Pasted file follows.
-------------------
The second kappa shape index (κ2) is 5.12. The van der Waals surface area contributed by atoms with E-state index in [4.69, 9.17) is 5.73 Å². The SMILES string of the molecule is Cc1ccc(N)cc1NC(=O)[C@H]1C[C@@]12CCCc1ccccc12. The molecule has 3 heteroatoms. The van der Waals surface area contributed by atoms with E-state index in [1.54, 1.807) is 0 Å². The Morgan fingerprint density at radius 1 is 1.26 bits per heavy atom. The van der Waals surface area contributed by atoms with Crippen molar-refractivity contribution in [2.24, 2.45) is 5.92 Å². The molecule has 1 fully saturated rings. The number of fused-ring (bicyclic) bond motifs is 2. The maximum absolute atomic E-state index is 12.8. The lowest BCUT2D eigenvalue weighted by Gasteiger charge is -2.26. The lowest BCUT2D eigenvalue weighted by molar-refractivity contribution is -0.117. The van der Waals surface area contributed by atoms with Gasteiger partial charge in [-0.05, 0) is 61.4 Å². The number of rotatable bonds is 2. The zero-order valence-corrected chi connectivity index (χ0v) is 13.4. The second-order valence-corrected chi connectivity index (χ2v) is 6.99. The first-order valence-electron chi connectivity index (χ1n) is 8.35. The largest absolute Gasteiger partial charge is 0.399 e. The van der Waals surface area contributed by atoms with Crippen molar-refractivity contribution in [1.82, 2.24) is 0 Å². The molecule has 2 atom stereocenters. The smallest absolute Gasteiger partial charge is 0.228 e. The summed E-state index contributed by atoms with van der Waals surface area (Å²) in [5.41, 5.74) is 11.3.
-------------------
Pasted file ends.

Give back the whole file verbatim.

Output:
The second kappa shape index (κ2) is 5.12. The van der Waals surface area contributed by atoms with E-state index in [4.69, 9.17) is 5.73 Å². The SMILES string of the molecule is Cc1ccc(N)cc1NC(=O)[C@H]1C[C@@]12CCCc1ccccc12. The molecule has 3 heteroatoms. The van der Waals surface area contributed by atoms with E-state index in [1.54, 1.807) is 0 Å². The Morgan fingerprint density at radius 1 is 1.26 bits per heavy atom. The van der Waals surface area contributed by atoms with Crippen molar-refractivity contribution in [2.24, 2.45) is 5.92 Å². The molecule has 1 fully saturated rings. The number of fused-ring (bicyclic) bond motifs is 2. The maximum absolute atomic E-state index is 12.8. The lowest BCUT2D eigenvalue weighted by Gasteiger charge is -2.26. The lowest BCUT2D eigenvalue weighted by molar-refractivity contribution is -0.117. The van der Waals surface area contributed by atoms with Gasteiger partial charge in [-0.05, 0) is 61.4 Å². The number of rotatable bonds is 2. The zero-order valence-corrected chi connectivity index (χ0v) is 13.4. The second-order valence-corrected chi connectivity index (χ2v) is 6.99. The first-order valence-electron chi connectivity index (χ1n) is 8.35. The largest absolute Gasteiger partial charge is 0.399 e. The van der Waals surface area contributed by atoms with Crippen molar-refractivity contribution in [1.82, 2.24) is 0 Å². The molecule has 2 atom stereocenters. The smallest absolute Gasteiger partial charge is 0.228 e. The summed E-state index contributed by atoms with van der Waals surface area (Å²) in [5.41, 5.74) is 11.3.